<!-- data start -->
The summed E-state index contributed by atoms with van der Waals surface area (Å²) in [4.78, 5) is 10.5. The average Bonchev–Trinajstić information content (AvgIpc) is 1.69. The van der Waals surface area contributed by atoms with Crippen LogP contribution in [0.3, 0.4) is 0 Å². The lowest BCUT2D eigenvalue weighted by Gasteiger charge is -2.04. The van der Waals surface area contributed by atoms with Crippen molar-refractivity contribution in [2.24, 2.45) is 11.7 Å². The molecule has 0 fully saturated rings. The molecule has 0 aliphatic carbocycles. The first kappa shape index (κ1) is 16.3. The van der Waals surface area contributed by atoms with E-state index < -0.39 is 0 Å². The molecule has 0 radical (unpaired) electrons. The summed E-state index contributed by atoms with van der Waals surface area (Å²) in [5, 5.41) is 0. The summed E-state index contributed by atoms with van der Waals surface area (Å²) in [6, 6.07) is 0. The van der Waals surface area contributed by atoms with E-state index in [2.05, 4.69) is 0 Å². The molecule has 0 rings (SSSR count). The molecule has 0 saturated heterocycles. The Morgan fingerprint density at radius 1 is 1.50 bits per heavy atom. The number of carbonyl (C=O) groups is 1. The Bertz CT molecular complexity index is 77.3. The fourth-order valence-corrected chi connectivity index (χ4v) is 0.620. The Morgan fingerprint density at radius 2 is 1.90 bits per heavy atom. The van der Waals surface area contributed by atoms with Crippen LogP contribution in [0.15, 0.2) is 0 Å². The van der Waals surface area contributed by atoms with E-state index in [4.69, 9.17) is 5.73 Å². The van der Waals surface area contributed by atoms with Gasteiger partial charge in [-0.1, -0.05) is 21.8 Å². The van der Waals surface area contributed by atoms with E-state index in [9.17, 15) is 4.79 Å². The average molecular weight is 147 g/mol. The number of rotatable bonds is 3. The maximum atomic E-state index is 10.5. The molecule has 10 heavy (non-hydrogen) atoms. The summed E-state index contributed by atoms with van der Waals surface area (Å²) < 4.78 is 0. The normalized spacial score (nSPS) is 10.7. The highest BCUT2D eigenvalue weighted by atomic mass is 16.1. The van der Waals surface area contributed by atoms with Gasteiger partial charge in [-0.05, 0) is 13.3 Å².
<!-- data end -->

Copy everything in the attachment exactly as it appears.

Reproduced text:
The summed E-state index contributed by atoms with van der Waals surface area (Å²) in [4.78, 5) is 10.5. The average Bonchev–Trinajstić information content (AvgIpc) is 1.69. The van der Waals surface area contributed by atoms with Crippen LogP contribution in [0.3, 0.4) is 0 Å². The lowest BCUT2D eigenvalue weighted by Gasteiger charge is -2.04. The van der Waals surface area contributed by atoms with Crippen molar-refractivity contribution in [2.24, 2.45) is 11.7 Å². The molecule has 0 fully saturated rings. The molecule has 0 aliphatic carbocycles. The first kappa shape index (κ1) is 16.3. The van der Waals surface area contributed by atoms with E-state index < -0.39 is 0 Å². The molecule has 0 radical (unpaired) electrons. The summed E-state index contributed by atoms with van der Waals surface area (Å²) in [5, 5.41) is 0. The summed E-state index contributed by atoms with van der Waals surface area (Å²) in [6, 6.07) is 0. The van der Waals surface area contributed by atoms with E-state index in [2.05, 4.69) is 0 Å². The molecule has 0 rings (SSSR count). The molecule has 0 saturated heterocycles. The Morgan fingerprint density at radius 1 is 1.50 bits per heavy atom. The number of carbonyl (C=O) groups is 1. The Bertz CT molecular complexity index is 77.3. The fourth-order valence-corrected chi connectivity index (χ4v) is 0.620. The Morgan fingerprint density at radius 2 is 1.90 bits per heavy atom. The van der Waals surface area contributed by atoms with Crippen LogP contribution in [0.15, 0.2) is 0 Å². The van der Waals surface area contributed by atoms with E-state index in [4.69, 9.17) is 5.73 Å². The van der Waals surface area contributed by atoms with Gasteiger partial charge in [-0.1, -0.05) is 21.8 Å². The van der Waals surface area contributed by atoms with E-state index in [9.17, 15) is 4.79 Å². The average molecular weight is 147 g/mol. The number of rotatable bonds is 3. The maximum atomic E-state index is 10.5. The molecule has 10 heavy (non-hydrogen) atoms. The summed E-state index contributed by atoms with van der Waals surface area (Å²) < 4.78 is 0. The normalized spacial score (nSPS) is 10.7. The highest BCUT2D eigenvalue weighted by atomic mass is 16.1. The van der Waals surface area contributed by atoms with Gasteiger partial charge in [-0.05, 0) is 13.3 Å².